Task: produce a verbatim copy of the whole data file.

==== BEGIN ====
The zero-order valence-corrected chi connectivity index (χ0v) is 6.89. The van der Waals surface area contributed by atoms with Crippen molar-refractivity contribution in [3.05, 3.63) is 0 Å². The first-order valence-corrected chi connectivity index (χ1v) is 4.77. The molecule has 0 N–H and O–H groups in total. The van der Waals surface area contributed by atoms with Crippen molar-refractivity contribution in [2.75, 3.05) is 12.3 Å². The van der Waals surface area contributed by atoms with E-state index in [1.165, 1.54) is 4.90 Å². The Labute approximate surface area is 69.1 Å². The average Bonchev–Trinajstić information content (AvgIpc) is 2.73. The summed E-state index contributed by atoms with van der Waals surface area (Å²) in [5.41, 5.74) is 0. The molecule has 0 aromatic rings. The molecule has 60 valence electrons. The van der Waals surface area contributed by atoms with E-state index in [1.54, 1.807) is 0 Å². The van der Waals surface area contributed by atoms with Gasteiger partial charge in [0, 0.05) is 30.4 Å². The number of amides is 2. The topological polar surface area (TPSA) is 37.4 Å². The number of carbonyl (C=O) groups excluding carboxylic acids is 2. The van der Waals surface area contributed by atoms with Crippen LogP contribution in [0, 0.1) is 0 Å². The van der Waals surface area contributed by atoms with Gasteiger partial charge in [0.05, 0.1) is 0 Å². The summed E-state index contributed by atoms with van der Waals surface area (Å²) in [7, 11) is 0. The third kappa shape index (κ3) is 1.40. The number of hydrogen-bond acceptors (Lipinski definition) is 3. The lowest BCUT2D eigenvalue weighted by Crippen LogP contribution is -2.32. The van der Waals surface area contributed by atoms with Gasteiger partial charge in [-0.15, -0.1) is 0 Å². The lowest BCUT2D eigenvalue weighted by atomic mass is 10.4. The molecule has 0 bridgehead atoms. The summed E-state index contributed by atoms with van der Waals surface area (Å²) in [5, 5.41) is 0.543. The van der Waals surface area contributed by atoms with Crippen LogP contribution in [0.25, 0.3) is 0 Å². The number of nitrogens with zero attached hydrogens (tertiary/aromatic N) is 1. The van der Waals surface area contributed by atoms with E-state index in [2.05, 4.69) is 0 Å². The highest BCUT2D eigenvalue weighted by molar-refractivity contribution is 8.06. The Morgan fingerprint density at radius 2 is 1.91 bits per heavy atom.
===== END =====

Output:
The zero-order valence-corrected chi connectivity index (χ0v) is 6.89. The van der Waals surface area contributed by atoms with Crippen molar-refractivity contribution in [3.05, 3.63) is 0 Å². The first-order valence-corrected chi connectivity index (χ1v) is 4.77. The molecule has 0 N–H and O–H groups in total. The van der Waals surface area contributed by atoms with Crippen molar-refractivity contribution in [2.75, 3.05) is 12.3 Å². The van der Waals surface area contributed by atoms with E-state index in [1.165, 1.54) is 4.90 Å². The Labute approximate surface area is 69.1 Å². The average Bonchev–Trinajstić information content (AvgIpc) is 2.73. The summed E-state index contributed by atoms with van der Waals surface area (Å²) in [5.41, 5.74) is 0. The molecule has 0 aromatic rings. The molecule has 60 valence electrons. The van der Waals surface area contributed by atoms with E-state index in [1.54, 1.807) is 0 Å². The van der Waals surface area contributed by atoms with Gasteiger partial charge in [0, 0.05) is 30.4 Å². The number of amides is 2. The topological polar surface area (TPSA) is 37.4 Å². The number of carbonyl (C=O) groups excluding carboxylic acids is 2. The van der Waals surface area contributed by atoms with Crippen LogP contribution in [0, 0.1) is 0 Å². The van der Waals surface area contributed by atoms with Gasteiger partial charge in [0.05, 0.1) is 0 Å². The summed E-state index contributed by atoms with van der Waals surface area (Å²) in [7, 11) is 0. The third kappa shape index (κ3) is 1.40. The number of hydrogen-bond acceptors (Lipinski definition) is 3. The lowest BCUT2D eigenvalue weighted by Crippen LogP contribution is -2.32. The van der Waals surface area contributed by atoms with Gasteiger partial charge in [-0.15, -0.1) is 0 Å². The lowest BCUT2D eigenvalue weighted by atomic mass is 10.4. The molecule has 0 bridgehead atoms. The summed E-state index contributed by atoms with van der Waals surface area (Å²) in [5, 5.41) is 0.543. The van der Waals surface area contributed by atoms with Crippen LogP contribution in [0.25, 0.3) is 0 Å². The number of nitrogens with zero attached hydrogens (tertiary/aromatic N) is 1. The van der Waals surface area contributed by atoms with E-state index in [2.05, 4.69) is 0 Å². The highest BCUT2D eigenvalue weighted by molar-refractivity contribution is 8.06. The Morgan fingerprint density at radius 2 is 1.91 bits per heavy atom.